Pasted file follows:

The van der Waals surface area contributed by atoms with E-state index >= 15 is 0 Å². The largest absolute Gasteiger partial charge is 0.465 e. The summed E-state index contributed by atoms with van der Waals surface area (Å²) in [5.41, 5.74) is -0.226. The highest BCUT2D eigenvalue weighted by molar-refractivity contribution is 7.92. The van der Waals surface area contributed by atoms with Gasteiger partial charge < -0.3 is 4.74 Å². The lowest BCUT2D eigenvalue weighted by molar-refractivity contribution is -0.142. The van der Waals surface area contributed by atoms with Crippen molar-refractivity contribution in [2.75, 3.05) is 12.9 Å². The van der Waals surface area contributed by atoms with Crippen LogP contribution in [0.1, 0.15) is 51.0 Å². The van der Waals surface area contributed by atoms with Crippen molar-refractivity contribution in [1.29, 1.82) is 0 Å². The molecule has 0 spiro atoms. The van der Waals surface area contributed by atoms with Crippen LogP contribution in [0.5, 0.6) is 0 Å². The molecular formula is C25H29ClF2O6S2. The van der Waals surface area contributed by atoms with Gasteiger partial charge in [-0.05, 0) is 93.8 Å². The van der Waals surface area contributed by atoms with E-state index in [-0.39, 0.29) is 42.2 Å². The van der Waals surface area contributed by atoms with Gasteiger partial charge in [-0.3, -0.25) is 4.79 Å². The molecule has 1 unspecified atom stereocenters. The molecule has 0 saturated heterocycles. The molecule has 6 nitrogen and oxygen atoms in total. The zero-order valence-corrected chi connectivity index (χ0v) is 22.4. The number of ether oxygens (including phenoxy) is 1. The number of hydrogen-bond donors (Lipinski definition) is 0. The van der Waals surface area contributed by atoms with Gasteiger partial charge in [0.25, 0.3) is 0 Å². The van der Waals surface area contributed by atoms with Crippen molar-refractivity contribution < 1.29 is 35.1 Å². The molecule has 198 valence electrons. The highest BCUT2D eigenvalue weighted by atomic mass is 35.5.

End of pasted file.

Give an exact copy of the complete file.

The van der Waals surface area contributed by atoms with E-state index >= 15 is 0 Å². The largest absolute Gasteiger partial charge is 0.465 e. The summed E-state index contributed by atoms with van der Waals surface area (Å²) in [5.41, 5.74) is -0.226. The highest BCUT2D eigenvalue weighted by molar-refractivity contribution is 7.92. The van der Waals surface area contributed by atoms with Gasteiger partial charge < -0.3 is 4.74 Å². The lowest BCUT2D eigenvalue weighted by molar-refractivity contribution is -0.142. The van der Waals surface area contributed by atoms with Crippen molar-refractivity contribution in [2.75, 3.05) is 12.9 Å². The van der Waals surface area contributed by atoms with Crippen LogP contribution in [0.1, 0.15) is 51.0 Å². The van der Waals surface area contributed by atoms with Crippen molar-refractivity contribution in [1.29, 1.82) is 0 Å². The molecule has 0 spiro atoms. The van der Waals surface area contributed by atoms with Crippen LogP contribution in [0.5, 0.6) is 0 Å². The molecular formula is C25H29ClF2O6S2. The van der Waals surface area contributed by atoms with Gasteiger partial charge in [-0.05, 0) is 93.8 Å². The van der Waals surface area contributed by atoms with E-state index in [-0.39, 0.29) is 42.2 Å². The van der Waals surface area contributed by atoms with Gasteiger partial charge in [-0.3, -0.25) is 4.79 Å². The molecule has 1 unspecified atom stereocenters. The molecule has 0 saturated heterocycles. The molecule has 6 nitrogen and oxygen atoms in total. The zero-order valence-corrected chi connectivity index (χ0v) is 22.4. The number of ether oxygens (including phenoxy) is 1. The number of hydrogen-bond donors (Lipinski definition) is 0. The van der Waals surface area contributed by atoms with Gasteiger partial charge in [0.25, 0.3) is 0 Å². The van der Waals surface area contributed by atoms with Crippen molar-refractivity contribution < 1.29 is 35.1 Å². The molecule has 198 valence electrons. The highest BCUT2D eigenvalue weighted by atomic mass is 35.5.